I want to place on the record my thanks to all right hon. and hon. Members from both sides of the House who have taken part in this very important debate.
Some really strong points were made about fairness in the United Kingdom by the hon. Members for Sefton Central (Bill Esterson) and for Strangford (Jim Shannon). I completely concur with their comments. I am concerned about the fact that we have different systems in different parts of our United Kingdom. This would have been a good opportunity for all regions of the United Kingdom to come together as one to agree a system to ensure fairness.
I also have concerns—this was raised by Rachael Maskell—about the deferment of students from 2020 going into this year along with the students who will apply for university at the end of their summer exams in 2021, and whether universities will be able to handle that and whether students will miss out on their first choices.
I should mention my hon. Friend Mark Pawsey. I was a teacher at Ashlawn School, which he named, so I suppose I should put that on the record in the interests of fairness. I brought him to the school to speak to students on numerous occasions.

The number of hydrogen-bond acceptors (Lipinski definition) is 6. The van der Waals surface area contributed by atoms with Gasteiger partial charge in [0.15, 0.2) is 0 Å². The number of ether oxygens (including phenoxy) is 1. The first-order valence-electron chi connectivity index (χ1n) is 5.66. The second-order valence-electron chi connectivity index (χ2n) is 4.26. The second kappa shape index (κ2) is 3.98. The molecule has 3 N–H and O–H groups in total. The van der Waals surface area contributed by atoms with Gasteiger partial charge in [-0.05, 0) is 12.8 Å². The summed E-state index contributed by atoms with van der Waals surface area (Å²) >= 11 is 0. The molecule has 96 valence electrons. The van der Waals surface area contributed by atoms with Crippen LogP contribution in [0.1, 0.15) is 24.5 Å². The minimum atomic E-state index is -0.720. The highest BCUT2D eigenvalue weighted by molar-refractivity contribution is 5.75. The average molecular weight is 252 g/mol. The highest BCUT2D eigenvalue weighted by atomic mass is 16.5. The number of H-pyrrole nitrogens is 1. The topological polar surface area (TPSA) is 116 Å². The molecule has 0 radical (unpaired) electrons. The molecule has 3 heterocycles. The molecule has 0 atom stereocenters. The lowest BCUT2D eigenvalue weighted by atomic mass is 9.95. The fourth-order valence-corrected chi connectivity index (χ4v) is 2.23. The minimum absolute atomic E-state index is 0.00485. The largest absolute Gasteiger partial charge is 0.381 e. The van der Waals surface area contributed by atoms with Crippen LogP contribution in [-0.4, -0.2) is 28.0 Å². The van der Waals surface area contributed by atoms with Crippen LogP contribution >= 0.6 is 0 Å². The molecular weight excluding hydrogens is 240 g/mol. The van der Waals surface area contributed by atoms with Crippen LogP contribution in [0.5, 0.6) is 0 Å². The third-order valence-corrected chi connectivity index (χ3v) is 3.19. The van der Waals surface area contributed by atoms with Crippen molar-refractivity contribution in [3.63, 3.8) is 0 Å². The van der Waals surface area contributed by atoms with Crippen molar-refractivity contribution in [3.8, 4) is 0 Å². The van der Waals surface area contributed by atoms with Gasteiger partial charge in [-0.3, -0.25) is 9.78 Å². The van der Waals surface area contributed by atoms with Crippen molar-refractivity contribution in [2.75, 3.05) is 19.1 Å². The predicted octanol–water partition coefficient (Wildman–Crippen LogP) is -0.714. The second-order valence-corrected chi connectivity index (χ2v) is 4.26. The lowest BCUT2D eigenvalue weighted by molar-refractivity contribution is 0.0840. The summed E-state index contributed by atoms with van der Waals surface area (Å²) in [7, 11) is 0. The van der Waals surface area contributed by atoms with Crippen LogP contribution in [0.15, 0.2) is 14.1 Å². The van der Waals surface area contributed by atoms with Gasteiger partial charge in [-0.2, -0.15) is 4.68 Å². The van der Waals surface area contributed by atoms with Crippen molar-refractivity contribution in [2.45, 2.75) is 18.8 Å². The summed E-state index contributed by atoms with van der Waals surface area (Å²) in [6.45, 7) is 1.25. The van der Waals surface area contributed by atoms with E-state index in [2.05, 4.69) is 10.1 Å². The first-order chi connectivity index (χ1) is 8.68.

I want to go back to the hon. Member for York Central, because she made excellent points about how it would be far better for the £350 million for tutoring to go to local areas to make local decisions to hire local tutors, or for local university or student tutors or ex-teachers like me to go out there and actually do the work. Before I get the Twitterati trolling me, I place on the record that I would not expect to be paid if I did volunteer.
I thank all teachers, supply staff and exam officers from across Stoke-on-Trent North and the UK. I look forward to sparring with the shadow Minister, Wes Streeting, on education. He referred to the Government’s handling of exams last summer, but I remind him that Labour-run Wales and the Scottish National party, which runs Scotland, also had to realise that their algorithms had gone wrong. He talked about the issues with advance notice. There are 1,000 exams that need to be written, so there is obviously an issue because exam boards need time to work with Ofqual to make sure the topics are fair and balanced.
When it comes to lions led by donkeys—I do enjoy that old line from when I taught history—I thought at one moment that we were talking about the NEU leading the Leader of the Opposition with regard to his constant non-committal in June over whether schools should be open or not. Perhaps I misheard or misunderstood.
I thank all Members for taking part in this debate.
Question put and agreed to.
That this House
has considered e-petitions 326066, 550846, 316404 and 549015, relating to the impact of Covid-19 on schools and exams.